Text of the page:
3. Carol — March 11, 2010 @ 3:56 pm

    Hi,

    I m a sotong at cooking so I just want to check for ingredients you indicate for example 3/4 cup is abt how many ml?

    Reply

    • wiffy replied: — March 11th, 2010 @ 6:40 pm

      Hi Carol, you know the cup that comes with the rice cooker? It usually has some markings on it. 1 cup is 200ml so 3/4 cup is roughly 150ml.

      Reply

  4. eggmaniac — March 20, 2010 @ 6:49 am

    is it common to be watery? i tried with 2 large eggs (4 egg yolks) in total and 3/4 cup of water…it turned out to be very watery.

    Reply

    • wiffy replied: — March 20th, 2010 @ 12:23 pm

      Hi eggmaniac, I don’t think it’s supposed to be watery. Hmm u included the egg white ya? How about reducing the stock and see if that works for you. Also the cup I refer to is the Japanese cup measurement (1 cup =200ml) not the US cup measurement (1 cup =250ml).

      Reply

      • eggmaniac replied: — March 20th, 2010 @ 5:40 pm

        thanks wiffy…will try that in the future..thnk u again.

  5. Debbie — April 15, 2010 @ 6:39 am

    Hi i love all your recipes and this website you created. It is so refreshing and friendly for a beginner cooker like me! Thanks for making cooking a tad more enjoyable and fuss free for everyone. You rock!

    Reply

    • wiffy replied: — April 15th, 2010 @ 10:46 am

      Thank you so much for your encouragement Debbie :)

      Reply

  6. Sara — September 28, 2010 @ 4:48 am

    Thank you for the recipe! I tried this today as I wanted something fast and simple yet tasty of course. And although i was confused about the cup measurement, ( I ended up using about 240 ml of stock) it was cooked beautifully. Even in a not so wide and not at all shallow tubberware popped in my multi-tiered steamer where i made the rice together =D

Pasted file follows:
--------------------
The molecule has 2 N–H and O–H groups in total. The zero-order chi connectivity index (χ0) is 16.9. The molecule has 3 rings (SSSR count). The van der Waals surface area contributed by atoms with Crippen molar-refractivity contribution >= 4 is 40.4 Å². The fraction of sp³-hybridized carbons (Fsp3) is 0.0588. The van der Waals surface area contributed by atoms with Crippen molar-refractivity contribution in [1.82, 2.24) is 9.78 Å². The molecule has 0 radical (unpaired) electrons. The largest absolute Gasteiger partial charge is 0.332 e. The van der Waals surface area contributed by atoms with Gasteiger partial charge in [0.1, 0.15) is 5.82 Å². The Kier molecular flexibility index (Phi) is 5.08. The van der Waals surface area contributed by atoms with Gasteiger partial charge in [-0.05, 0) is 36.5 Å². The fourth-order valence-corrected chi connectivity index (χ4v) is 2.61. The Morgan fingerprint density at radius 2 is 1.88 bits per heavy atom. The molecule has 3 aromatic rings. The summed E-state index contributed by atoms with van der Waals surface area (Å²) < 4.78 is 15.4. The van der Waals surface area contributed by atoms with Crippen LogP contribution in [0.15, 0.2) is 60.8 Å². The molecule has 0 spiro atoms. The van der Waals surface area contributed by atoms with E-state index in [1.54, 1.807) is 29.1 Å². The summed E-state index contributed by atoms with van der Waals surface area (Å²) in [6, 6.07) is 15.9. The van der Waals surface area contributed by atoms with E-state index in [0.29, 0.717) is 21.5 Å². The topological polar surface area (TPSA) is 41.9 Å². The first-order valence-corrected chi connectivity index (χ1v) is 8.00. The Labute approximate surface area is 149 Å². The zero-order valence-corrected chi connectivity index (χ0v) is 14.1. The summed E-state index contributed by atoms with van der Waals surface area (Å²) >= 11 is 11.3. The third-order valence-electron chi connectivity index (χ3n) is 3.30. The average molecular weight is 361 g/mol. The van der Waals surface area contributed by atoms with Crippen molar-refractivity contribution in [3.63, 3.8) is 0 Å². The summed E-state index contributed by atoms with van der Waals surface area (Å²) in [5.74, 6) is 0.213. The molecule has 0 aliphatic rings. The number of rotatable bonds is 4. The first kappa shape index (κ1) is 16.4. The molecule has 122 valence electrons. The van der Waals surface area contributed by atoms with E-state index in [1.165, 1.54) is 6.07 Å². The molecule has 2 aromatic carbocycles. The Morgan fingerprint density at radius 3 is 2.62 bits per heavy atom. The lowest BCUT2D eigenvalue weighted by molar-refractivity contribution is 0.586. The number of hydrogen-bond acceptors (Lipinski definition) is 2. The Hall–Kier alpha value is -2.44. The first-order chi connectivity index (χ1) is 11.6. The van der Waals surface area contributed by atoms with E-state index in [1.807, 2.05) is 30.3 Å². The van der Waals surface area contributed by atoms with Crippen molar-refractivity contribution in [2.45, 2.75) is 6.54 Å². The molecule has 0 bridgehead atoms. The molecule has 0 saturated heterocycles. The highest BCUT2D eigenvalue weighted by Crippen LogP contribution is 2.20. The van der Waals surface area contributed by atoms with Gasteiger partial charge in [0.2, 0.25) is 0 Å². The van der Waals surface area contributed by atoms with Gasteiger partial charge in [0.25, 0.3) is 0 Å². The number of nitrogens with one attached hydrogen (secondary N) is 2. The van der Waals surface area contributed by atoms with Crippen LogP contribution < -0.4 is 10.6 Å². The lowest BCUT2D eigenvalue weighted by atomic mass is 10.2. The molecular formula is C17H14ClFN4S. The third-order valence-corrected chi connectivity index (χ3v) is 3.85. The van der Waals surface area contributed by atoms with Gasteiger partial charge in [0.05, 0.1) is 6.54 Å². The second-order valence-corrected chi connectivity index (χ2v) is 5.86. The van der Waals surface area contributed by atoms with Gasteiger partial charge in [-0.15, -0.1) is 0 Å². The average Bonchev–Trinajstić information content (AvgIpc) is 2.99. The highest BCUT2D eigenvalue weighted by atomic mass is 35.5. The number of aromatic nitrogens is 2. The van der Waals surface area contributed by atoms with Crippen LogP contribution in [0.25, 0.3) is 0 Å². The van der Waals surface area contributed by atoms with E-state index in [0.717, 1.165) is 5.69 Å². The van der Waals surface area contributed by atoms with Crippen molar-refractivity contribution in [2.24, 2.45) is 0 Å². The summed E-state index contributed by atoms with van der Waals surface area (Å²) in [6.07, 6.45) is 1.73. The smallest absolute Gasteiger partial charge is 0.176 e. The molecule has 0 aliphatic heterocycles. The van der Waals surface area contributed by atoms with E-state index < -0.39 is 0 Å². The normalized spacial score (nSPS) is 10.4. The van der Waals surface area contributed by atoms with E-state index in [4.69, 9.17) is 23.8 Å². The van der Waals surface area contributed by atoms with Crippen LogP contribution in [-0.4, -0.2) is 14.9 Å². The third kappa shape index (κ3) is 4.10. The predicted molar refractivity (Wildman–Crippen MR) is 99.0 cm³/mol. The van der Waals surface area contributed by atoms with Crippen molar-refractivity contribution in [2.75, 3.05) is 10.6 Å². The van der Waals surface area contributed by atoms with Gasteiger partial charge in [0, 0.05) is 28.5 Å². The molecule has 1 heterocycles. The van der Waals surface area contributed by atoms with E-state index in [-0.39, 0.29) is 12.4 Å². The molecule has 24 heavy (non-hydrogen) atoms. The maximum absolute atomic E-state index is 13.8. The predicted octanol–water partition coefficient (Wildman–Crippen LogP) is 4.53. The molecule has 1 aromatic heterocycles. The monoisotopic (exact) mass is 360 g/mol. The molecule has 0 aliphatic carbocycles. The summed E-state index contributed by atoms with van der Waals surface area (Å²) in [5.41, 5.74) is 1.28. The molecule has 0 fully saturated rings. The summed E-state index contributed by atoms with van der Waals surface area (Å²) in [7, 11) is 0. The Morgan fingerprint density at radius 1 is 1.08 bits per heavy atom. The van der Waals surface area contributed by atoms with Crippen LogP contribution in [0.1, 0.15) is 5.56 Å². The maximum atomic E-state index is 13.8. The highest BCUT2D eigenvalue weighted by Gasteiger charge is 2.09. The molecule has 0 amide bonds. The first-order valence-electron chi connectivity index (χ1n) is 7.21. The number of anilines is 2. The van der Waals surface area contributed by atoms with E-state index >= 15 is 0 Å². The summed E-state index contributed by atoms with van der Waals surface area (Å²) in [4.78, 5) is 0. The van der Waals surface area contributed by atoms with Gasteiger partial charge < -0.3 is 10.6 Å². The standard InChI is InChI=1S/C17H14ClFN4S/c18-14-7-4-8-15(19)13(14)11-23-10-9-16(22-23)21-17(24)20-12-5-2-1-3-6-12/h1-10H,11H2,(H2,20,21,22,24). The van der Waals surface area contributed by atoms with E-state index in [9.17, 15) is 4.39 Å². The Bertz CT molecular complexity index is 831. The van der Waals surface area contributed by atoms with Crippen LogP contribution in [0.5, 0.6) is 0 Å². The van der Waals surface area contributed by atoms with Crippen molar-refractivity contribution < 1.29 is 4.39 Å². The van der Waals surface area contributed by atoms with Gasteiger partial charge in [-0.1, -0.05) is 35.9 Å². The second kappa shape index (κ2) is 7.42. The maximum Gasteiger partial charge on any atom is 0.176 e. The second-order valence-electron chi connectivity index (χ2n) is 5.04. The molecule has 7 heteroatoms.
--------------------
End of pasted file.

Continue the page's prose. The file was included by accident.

Next time I will use 200 ml as it should be! 谢谢!

    Reply

    • Sara replied: — September 28th, 2010 @ 4:59 am

      Forgot to mentioned that i have in the past, tried to make this dish purely out of my imagination of how my grandma used to make it… ended up with minced pork floating above a mixture of water and eggs. Was really ugly and not at all like how I remember it.

      You really have alot of receipes here that are my favourites from Singapore. I miss them terribly. Thank you once again for your very lovely recipes!

      Reply

      • wiffy replied: — September 29th, 2010 @ 12:40 pm

        Hi Sara, thanks so much for your kind words of encouragement. I’m touched and glad the recipe came in handy.

  7. chinchyesek — May 6, 2011 @ 10:39 pm

    Reminds me when I was a kid when mum used to make it
    ….. but could we not simply microwave dish with the advent of
    electromagnetic energy…. and more steamed pork recipes please.

    Reply

  8. Crystal — January 1, 2012 @ 11:01 pm

    May I know why is there a need to stir fry the minced meat first?  My mum taught me a version that is to add the minced meat directly to the egg mixture.

    Reply

    • wiffy replied: — January 3rd, 2012 @ 12:06 pm

      Hi, I do that because most of the time, the pork is still slightly reddish (undercooked) even though the egg mixture is already cooked. If you can ensure that the pork is cooked through, then you don’t have to stir-fry first. Another trick I tried before is to first steam the pork for a few minutes, drain the excess water collected, before pouring the egg mixture over.

      Reply

  9. Michelle — January 20, 2012 @ 7:15 pm

    Hi Wiffy, this is really a fav childhood dish! My mom does this without the pork but with salted egg yolk ..yummy too. I must try doing this one day…. Btw, in your step 3 iii), I think you mean “strained egg mixture” , not stained egg mixture :-) wink wink :-)
    Happy New Year!

    Reply

  10. stevchipmunk — March 3, 2012 @ 9:22 am

    This is actually a very, very simple–but surprisingly flavorful–dish that is very easy prepare. Preparation before steaming shouldn’t take more than a few minutes. Suggestion for you: don’t make your recipe appear so complicated (e.g. don’t say “strain with sieve” (do you really think Chinese people back on the farm do this?” or To minimize bubbles, do not beat the eggs but gently stir the eggs with a pair of chopsticks using a cutting action.”; just leave it at beat eggs–otherwise, people get turned off by a seemingly complicated recipe–that really is truly easy to do! Second suggestion: add minced scallions to egg mixture.

    Reply